Spelling & Vocabulary Website: SpellingCity. Primary school shake-up to focus on ‘play-led’ learning. Children at primary schools would not study traditional subjects until as late as 10 years of age, under proposals being considered by policymakers. Instead, there would be a much greater emphasis on creative play during the early years of primary school, and broader areas of learning in later years. The reforms are based loosely on some of the features of top-performing education systems in countries such as Finland, as well as new research on how children learn. The proposals, drafted by the National Council for Curriculum and Assessment (NCCA), represent some of the biggest proposed changes to teaching and learning at primary level in more than two decades. They also seek to give teachers more flexibility and autonomy over the amount of time dedicated to key areas of learning.
Educators, policymakers and parents discussed the proposals at a conference in Dublin Castle on Tuesday as part of a consultation phase which continues until the end of April. Exciting opportunity. What to consider when teaching English in large classes. How many students do you teach?
Do you feel that your classes are too big? Author and education consultant Jason Anderson looks at the issues and offers some potential solutions. For many of us, our classes are larger than we would like them to be. They can present a number of challenges that teachers of smaller classes are less likely to face. But what exactly do we mean by large classes? Definitions of a large class What we label a ‘large class’ depends mostly on context and expectations. In this article, we will take the midpoint between these two figures. Where teachers work in large classes today Perhaps the two continents where teachers most commonly work in large classes are Africa (especially sub-Saharan Africa) and Asia (especially the Indian sub-continent and China).
This is not a uniform picture. Large classes are not unique to low-income countries. The challenges of working in large classes We can divide the challenges into two general areas: 1. 2. 30 Techniques to Quiet a Noisy Class. One day, in front 36 riotous sophomores, I clutched my chest and dropped to my knees like Sergeant Elias at the end of Platoon.
Instantly, dead silence and open mouths replaced classroom chaos. Standing up like nothing had happened, I said, “Thanks for your attention––let’s talk about love poems.” I never used that stunt again. After all, should a real emergency occur, it would be better if students call 911 rather than post my motionless body on YouTube. I’ve thought this through. Most teachers use silencing methods, such as flicking the lights; ringing a call bell—see Teacher Tipster’s charming video; raising two fingers; saying “Attention, class”; or using Harry Wong’s Give Me 5––a command for students to: Focus their eyes on the speaker, Be quiet, Be still, Empty their hands, and Listen. There’s also the “three fingers” version, which stands for stop, look, and listen. Below you’ll find a collections of lesser known techniques for all grade levels.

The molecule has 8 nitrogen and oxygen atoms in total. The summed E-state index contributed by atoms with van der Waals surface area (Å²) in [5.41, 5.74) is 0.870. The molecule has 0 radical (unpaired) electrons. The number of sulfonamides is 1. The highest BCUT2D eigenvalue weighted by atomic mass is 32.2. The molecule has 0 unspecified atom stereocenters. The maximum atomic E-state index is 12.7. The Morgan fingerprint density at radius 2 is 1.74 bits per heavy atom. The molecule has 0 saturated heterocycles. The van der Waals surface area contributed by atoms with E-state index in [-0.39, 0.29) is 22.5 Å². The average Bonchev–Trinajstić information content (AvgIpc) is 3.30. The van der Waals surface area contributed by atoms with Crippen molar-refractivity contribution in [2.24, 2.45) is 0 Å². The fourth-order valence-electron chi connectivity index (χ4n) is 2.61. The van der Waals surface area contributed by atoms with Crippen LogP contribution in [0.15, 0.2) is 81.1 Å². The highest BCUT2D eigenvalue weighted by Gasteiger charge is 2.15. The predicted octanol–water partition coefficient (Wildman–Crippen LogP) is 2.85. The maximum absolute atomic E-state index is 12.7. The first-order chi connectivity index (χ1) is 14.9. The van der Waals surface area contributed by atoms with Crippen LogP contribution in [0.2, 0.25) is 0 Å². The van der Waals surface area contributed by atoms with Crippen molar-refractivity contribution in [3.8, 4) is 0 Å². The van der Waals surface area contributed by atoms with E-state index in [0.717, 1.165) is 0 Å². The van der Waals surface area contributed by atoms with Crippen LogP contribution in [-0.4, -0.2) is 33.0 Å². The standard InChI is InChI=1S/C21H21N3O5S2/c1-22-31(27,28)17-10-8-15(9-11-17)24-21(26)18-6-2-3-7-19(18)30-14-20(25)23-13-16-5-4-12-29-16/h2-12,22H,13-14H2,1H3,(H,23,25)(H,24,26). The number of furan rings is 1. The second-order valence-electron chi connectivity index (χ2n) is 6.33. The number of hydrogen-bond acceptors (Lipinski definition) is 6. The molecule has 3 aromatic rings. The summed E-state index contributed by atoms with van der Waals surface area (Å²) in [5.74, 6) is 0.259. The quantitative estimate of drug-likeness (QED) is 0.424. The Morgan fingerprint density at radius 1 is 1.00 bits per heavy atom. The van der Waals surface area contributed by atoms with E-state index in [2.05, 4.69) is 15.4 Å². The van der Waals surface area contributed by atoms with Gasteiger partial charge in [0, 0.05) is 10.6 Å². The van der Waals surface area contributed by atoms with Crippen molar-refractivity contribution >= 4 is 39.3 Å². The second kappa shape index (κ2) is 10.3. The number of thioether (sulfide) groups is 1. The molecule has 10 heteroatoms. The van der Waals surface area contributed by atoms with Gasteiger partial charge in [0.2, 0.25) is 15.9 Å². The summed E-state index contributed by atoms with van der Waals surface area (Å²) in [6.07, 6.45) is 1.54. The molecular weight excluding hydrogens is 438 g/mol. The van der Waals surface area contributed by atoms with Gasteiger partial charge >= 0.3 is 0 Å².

Quieting High School Students. Teaching large classes. This article suggests ways to help discipline, to use group work and to cope with limited resources. What are the challenges of teaching a large class? LearnEnglish Kids: Playtime. Over 100 quality videos and games Our animated songs and stories as well as games are designed by the British Council’s language learning experts.
Download all the videos to watch whenever you want, even without internet connection! More videos will be added in the future, so stay tuned! Listen then record encourages speaking Each video comes with an engaging listen-and-record activity that encourages your child to speak out loud. Games practise spelling and check understanding Challenging word and spelling games come with each song and story to help children learn and understand the words they see in the videos. Understand your child's progress in the parents' area View your child’s progress in the app in a locked parents area. Songs for kids. Short stories for kids. How to play Kahoot! Short stories for kids.
Oxford Owl from Oxford University Press. Welcome to our free eBooks collection, developed for children aged 3–11 years old.
Help your young child learn to read, and love to read, with our range of over 100 free eBooks. If you'd like to learn more about how to support your child's reading, visit our Reading and Phonics made easy pages. For information about our range of levelled books for schools, visit our Oxford Reading Tree page or explore our Read with Oxford pages to learn about our range of books designed to support reading practice at home. Not sure where to start? Check which level is right for your child with this simple test from Read with Oxford. All our eBooks are tablet-friendly. Browse the library sign up log in More books to support learning at home Biff, Chip and Kipper Our Read with Oxford series features the much-loved characters who have been helping children learn to read for over 30 years.
Songbirds Levelled phonics books from the fabulous Julia Donaldson, author of The Gruffalo. Read Write Inc. Bond SATs Skills.